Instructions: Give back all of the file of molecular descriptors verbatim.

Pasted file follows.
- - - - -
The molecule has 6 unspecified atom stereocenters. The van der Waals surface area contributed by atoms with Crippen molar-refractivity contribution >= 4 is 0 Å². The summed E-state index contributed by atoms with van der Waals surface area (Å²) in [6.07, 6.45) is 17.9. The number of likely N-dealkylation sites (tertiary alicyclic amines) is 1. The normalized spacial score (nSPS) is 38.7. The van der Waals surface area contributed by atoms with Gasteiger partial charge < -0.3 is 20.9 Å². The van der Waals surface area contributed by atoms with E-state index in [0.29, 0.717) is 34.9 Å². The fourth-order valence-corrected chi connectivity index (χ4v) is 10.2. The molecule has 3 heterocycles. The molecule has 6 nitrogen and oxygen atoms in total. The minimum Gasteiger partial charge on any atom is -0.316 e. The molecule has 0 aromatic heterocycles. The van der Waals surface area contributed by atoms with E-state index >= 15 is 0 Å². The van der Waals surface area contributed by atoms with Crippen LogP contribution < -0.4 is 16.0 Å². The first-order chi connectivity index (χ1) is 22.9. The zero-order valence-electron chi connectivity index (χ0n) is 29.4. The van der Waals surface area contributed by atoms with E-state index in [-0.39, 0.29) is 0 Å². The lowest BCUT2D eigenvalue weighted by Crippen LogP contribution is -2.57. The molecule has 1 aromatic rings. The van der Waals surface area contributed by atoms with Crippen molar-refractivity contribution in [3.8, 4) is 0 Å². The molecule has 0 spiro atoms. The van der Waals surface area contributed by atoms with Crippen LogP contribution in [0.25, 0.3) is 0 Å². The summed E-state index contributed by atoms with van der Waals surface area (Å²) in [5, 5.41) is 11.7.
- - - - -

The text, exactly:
The molecule has 6 unspecified atom stereocenters. The van der Waals surface area contributed by atoms with Crippen molar-refractivity contribution >= 4 is 0 Å². The summed E-state index contributed by atoms with van der Waals surface area (Å²) in [6.07, 6.45) is 17.9. The number of likely N-dealkylation sites (tertiary alicyclic amines) is 1. The normalized spacial score (nSPS) is 38.7. The van der Waals surface area contributed by atoms with Gasteiger partial charge < -0.3 is 20.9 Å². The van der Waals surface area contributed by atoms with E-state index in [0.29, 0.717) is 34.9 Å². The fourth-order valence-corrected chi connectivity index (χ4v) is 10.2. The molecule has 3 heterocycles. The molecule has 6 nitrogen and oxygen atoms in total. The minimum Gasteiger partial charge on any atom is -0.316 e. The molecule has 0 aromatic heterocycles. The van der Waals surface area contributed by atoms with E-state index >= 15 is 0 Å². The van der Waals surface area contributed by atoms with Crippen LogP contribution < -0.4 is 16.0 Å². The first-order chi connectivity index (χ1) is 22.9. The zero-order valence-electron chi connectivity index (χ0n) is 29.4. The van der Waals surface area contributed by atoms with E-state index in [-0.39, 0.29) is 0 Å². The lowest BCUT2D eigenvalue weighted by Crippen LogP contribution is -2.57. The molecule has 1 aromatic rings. The van der Waals surface area contributed by atoms with Crippen molar-refractivity contribution in [3.8, 4) is 0 Å². The molecule has 0 spiro atoms. The van der Waals surface area contributed by atoms with Crippen LogP contribution in [0.25, 0.3) is 0 Å². The summed E-state index contributed by atoms with van der Waals surface area (Å²) in [5, 5.41) is 11.7.